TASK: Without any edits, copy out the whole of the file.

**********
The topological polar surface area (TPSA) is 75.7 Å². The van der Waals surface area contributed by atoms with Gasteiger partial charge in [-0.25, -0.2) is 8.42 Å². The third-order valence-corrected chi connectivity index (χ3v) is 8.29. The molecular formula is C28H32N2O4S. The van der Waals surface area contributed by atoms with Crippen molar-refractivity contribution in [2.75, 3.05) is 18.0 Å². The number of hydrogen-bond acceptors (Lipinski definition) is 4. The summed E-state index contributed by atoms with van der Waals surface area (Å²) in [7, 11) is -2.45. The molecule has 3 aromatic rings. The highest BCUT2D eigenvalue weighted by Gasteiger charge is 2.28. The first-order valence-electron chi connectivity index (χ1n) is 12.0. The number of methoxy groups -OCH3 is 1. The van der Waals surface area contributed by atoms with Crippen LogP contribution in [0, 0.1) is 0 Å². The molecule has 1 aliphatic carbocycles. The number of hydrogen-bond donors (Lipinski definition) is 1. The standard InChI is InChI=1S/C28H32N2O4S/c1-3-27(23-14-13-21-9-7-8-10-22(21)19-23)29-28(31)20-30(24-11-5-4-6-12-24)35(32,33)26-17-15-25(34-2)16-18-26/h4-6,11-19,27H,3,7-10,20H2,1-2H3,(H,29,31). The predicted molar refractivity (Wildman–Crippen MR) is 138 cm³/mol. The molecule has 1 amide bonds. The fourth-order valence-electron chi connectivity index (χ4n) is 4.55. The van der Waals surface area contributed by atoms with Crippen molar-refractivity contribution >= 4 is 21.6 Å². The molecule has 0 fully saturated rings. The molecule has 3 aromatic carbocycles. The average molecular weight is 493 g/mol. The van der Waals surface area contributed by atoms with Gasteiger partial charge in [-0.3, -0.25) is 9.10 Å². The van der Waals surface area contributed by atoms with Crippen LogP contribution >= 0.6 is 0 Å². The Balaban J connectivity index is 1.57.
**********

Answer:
The topological polar surface area (TPSA) is 75.7 Å². The van der Waals surface area contributed by atoms with Gasteiger partial charge in [-0.25, -0.2) is 8.42 Å². The third-order valence-corrected chi connectivity index (χ3v) is 8.29. The molecular formula is C28H32N2O4S. The van der Waals surface area contributed by atoms with Crippen molar-refractivity contribution in [2.75, 3.05) is 18.0 Å². The number of hydrogen-bond acceptors (Lipinski definition) is 4. The summed E-state index contributed by atoms with van der Waals surface area (Å²) in [7, 11) is -2.45. The molecule has 3 aromatic rings. The highest BCUT2D eigenvalue weighted by Gasteiger charge is 2.28. The first-order valence-electron chi connectivity index (χ1n) is 12.0. The number of methoxy groups -OCH3 is 1. The van der Waals surface area contributed by atoms with Crippen LogP contribution in [0, 0.1) is 0 Å². The molecule has 1 aliphatic carbocycles. The number of hydrogen-bond donors (Lipinski definition) is 1. The standard InChI is InChI=1S/C28H32N2O4S/c1-3-27(23-14-13-21-9-7-8-10-22(21)19-23)29-28(31)20-30(24-11-5-4-6-12-24)35(32,33)26-17-15-25(34-2)16-18-26/h4-6,11-19,27H,3,7-10,20H2,1-2H3,(H,29,31). The predicted molar refractivity (Wildman–Crippen MR) is 138 cm³/mol. The molecule has 1 amide bonds. The fourth-order valence-electron chi connectivity index (χ4n) is 4.55. The van der Waals surface area contributed by atoms with Crippen molar-refractivity contribution >= 4 is 21.6 Å². The molecule has 0 fully saturated rings. The molecule has 3 aromatic carbocycles. The average molecular weight is 493 g/mol. The van der Waals surface area contributed by atoms with Gasteiger partial charge in [-0.3, -0.25) is 9.10 Å². The van der Waals surface area contributed by atoms with Crippen LogP contribution >= 0.6 is 0 Å². The Balaban J connectivity index is 1.57.